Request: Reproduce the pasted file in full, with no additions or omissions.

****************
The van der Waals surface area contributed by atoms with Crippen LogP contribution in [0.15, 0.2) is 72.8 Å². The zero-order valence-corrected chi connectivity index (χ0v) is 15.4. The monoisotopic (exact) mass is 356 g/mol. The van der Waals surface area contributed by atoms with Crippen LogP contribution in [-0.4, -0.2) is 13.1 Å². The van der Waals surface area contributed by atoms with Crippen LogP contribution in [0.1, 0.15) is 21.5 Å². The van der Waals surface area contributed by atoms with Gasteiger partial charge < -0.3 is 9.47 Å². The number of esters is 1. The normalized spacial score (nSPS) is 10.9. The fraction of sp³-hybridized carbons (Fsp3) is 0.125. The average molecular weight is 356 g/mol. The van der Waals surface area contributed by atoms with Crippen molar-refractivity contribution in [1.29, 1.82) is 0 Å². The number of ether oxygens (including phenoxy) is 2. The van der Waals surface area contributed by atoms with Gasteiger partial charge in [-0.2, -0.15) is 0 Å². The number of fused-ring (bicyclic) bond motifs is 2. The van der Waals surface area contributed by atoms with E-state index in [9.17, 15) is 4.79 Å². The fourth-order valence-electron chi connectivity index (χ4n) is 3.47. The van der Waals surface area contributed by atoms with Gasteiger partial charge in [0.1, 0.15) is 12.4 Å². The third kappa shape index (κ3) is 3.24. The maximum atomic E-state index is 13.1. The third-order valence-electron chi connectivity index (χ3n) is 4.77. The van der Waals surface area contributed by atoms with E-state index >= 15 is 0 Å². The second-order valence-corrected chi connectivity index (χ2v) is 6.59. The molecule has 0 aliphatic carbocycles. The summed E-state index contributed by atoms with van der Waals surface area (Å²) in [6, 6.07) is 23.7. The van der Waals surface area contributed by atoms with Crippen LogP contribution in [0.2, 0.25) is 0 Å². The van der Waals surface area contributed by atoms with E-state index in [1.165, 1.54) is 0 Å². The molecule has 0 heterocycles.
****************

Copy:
The van der Waals surface area contributed by atoms with Crippen LogP contribution in [0.15, 0.2) is 72.8 Å². The zero-order valence-corrected chi connectivity index (χ0v) is 15.4. The monoisotopic (exact) mass is 356 g/mol. The van der Waals surface area contributed by atoms with Crippen LogP contribution in [-0.4, -0.2) is 13.1 Å². The van der Waals surface area contributed by atoms with Crippen LogP contribution in [0.1, 0.15) is 21.5 Å². The van der Waals surface area contributed by atoms with Gasteiger partial charge < -0.3 is 9.47 Å². The number of esters is 1. The normalized spacial score (nSPS) is 10.9. The fraction of sp³-hybridized carbons (Fsp3) is 0.125. The average molecular weight is 356 g/mol. The van der Waals surface area contributed by atoms with Crippen molar-refractivity contribution in [1.29, 1.82) is 0 Å². The number of ether oxygens (including phenoxy) is 2. The van der Waals surface area contributed by atoms with Gasteiger partial charge in [-0.2, -0.15) is 0 Å². The number of fused-ring (bicyclic) bond motifs is 2. The van der Waals surface area contributed by atoms with E-state index in [9.17, 15) is 4.79 Å². The fourth-order valence-electron chi connectivity index (χ4n) is 3.47. The van der Waals surface area contributed by atoms with Gasteiger partial charge in [0.1, 0.15) is 12.4 Å². The third kappa shape index (κ3) is 3.24. The maximum atomic E-state index is 13.1. The third-order valence-electron chi connectivity index (χ3n) is 4.77. The van der Waals surface area contributed by atoms with E-state index >= 15 is 0 Å². The second-order valence-corrected chi connectivity index (χ2v) is 6.59. The molecule has 0 aliphatic carbocycles. The summed E-state index contributed by atoms with van der Waals surface area (Å²) in [6, 6.07) is 23.7. The van der Waals surface area contributed by atoms with Crippen LogP contribution in [0.2, 0.25) is 0 Å². The van der Waals surface area contributed by atoms with E-state index in [1.165, 1.54) is 0 Å². The molecule has 0 heterocycles.